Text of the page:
Back in 2002, research and analyst firm Gartner had this to say: "Tablet PCs will have a natural fit in many vertical applications that currently use pen-based tablets," said Ken Dulaney, vice president and research area director for Gartner. "However, a lack of application support, clumsy hardware designs, and a price premium will be barriers for most users."
That's still true even today. Tablet manufacturers are doing things all wrong.
Poor usability has always been an issue since the dawn of tablets. Consumer interest was only recently resurrected when rumors began about Apple releasing a tablet device, which ended up becoming true. Most gruesomely, the iPad received not only praise--mainly by Apple loyalists--but also a ton of flack from PC users. Then again, it's not a perfect device in its own class and some Apple fans criticized it, too.
But hold the horses. The industry went from "who gives a hoot" about tablets to "wow, the iPad sucks" in a mere two months?
All of a sudden, people who never cared for tablets and slates suddenly had a lot to complain about with the iPad, as though they were really waiting for Apple to release the end-all, be-all tablet device and then were let down by Jobs and Co. Would all the naysaysers have bought an iPad if it were made like competing tablets and came with a full copy of OS X? No, because they didn't buy the other "full-featured" tablets that were already on sale.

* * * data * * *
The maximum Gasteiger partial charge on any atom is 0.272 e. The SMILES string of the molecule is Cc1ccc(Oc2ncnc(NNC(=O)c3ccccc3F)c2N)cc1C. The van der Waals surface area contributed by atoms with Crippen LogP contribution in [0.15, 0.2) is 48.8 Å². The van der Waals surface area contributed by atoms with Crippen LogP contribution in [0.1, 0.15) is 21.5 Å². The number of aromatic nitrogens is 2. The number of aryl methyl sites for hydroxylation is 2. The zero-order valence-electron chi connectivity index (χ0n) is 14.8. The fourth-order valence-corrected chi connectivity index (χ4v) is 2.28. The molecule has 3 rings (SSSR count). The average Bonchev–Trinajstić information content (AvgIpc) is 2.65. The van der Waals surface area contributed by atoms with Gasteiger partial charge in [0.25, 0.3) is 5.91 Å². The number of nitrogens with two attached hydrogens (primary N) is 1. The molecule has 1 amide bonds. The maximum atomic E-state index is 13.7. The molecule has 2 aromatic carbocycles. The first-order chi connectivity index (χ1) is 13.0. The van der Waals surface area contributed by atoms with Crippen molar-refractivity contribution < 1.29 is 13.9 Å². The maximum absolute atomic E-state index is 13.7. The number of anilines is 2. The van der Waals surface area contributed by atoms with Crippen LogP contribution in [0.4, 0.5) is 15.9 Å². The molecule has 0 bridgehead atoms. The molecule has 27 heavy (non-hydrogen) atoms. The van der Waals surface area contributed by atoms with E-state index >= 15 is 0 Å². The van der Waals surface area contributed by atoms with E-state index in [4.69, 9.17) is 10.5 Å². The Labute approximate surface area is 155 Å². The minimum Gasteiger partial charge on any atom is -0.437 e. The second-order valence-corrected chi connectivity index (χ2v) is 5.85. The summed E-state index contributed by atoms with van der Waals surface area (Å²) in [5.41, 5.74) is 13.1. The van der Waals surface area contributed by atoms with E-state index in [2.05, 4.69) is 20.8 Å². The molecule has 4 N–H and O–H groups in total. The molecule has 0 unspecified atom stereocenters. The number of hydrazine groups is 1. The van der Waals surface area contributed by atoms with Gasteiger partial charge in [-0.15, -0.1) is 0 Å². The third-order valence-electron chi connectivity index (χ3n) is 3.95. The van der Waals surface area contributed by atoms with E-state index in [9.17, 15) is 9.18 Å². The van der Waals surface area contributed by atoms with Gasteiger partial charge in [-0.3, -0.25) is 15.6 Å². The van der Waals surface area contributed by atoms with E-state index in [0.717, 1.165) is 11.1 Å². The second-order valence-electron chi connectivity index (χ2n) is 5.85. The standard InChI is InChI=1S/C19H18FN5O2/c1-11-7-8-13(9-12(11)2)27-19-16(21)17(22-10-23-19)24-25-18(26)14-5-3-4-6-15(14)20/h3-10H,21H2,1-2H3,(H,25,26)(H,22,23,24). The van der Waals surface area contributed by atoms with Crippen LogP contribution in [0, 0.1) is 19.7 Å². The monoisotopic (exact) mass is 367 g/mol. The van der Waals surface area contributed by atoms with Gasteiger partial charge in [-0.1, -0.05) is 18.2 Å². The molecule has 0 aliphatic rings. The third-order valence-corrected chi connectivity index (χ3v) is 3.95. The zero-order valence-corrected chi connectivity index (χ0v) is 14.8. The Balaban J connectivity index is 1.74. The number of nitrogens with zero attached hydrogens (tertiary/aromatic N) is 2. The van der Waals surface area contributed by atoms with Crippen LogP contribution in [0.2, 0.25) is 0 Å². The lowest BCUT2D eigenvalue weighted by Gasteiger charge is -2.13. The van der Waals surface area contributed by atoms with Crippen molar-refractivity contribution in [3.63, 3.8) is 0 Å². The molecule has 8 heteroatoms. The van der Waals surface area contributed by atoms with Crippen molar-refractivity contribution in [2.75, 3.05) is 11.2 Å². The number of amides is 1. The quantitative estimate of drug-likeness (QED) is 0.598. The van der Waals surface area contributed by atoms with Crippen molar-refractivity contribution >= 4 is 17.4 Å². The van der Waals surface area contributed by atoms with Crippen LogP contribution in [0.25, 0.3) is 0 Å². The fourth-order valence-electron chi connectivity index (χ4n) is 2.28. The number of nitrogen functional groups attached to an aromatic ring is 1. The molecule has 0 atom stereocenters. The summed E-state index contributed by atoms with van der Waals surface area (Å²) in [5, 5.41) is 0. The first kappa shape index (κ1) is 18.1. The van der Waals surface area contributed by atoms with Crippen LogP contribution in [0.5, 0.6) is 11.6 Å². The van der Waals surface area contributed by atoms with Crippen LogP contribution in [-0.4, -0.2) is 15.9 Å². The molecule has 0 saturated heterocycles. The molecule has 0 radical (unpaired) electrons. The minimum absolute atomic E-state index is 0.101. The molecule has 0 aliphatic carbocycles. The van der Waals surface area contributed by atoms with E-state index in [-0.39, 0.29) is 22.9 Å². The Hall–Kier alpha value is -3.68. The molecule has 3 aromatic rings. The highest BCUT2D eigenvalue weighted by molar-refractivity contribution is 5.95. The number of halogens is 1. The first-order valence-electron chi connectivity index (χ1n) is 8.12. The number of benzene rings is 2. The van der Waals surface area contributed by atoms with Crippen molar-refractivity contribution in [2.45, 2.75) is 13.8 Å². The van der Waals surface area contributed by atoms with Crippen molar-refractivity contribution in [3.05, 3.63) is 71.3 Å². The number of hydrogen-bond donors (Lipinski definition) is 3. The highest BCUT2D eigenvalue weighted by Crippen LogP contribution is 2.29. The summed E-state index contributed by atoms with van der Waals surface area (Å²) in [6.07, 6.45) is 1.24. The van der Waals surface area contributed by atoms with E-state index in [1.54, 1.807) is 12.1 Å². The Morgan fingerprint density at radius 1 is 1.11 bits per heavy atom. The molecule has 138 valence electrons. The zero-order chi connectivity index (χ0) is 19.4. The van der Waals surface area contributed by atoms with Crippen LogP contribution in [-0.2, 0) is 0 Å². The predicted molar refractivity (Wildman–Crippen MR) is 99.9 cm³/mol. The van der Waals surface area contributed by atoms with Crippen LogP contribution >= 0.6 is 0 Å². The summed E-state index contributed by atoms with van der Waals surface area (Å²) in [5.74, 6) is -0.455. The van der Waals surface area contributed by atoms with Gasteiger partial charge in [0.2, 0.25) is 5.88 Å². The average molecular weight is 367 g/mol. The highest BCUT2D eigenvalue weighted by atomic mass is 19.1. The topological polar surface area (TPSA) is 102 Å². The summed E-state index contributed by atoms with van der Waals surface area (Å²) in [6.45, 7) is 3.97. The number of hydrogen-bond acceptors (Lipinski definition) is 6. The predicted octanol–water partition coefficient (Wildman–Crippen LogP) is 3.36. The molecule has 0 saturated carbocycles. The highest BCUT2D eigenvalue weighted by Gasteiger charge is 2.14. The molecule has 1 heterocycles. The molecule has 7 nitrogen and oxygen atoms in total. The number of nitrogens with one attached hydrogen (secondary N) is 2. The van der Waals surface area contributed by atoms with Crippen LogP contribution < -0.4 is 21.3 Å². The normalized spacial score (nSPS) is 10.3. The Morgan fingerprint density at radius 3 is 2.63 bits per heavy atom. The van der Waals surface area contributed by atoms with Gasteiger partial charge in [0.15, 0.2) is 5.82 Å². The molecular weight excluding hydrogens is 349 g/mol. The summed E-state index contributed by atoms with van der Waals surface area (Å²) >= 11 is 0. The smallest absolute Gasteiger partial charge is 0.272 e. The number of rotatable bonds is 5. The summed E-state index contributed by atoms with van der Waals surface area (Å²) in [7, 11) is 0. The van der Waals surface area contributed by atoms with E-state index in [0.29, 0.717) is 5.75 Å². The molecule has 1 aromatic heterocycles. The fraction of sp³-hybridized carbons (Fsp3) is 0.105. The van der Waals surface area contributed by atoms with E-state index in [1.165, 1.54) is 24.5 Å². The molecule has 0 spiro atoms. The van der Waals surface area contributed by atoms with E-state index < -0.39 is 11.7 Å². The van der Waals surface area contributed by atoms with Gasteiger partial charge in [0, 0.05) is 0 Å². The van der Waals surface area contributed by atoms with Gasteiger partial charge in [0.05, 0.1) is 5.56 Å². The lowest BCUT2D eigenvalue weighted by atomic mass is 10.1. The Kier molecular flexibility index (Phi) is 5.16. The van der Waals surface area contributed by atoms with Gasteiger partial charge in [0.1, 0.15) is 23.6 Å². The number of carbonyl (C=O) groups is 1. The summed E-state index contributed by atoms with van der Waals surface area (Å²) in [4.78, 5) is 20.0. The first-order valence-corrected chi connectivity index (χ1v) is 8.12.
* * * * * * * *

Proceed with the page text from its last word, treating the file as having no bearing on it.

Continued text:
Just visit your favorite computer store or online retailer to see that the evidence for tablet popularity is blatant: there is no popularity. Here's why:
1. Tablets Are Niche Devices
Tablets aren't a new concept. They've been around for a long time. But they haven't really caught on, simply because they're unable to do everything you can do on a laptop--and even a netbook--in a more convenient way. They've shipped with stylus-pointing devices that were frankly not that easy to use, despite the whole pen and paper concept.
2. Full OSes Were Always There, Yet Those Who Complained That The iPad Doesn't Have One Still Never Bought One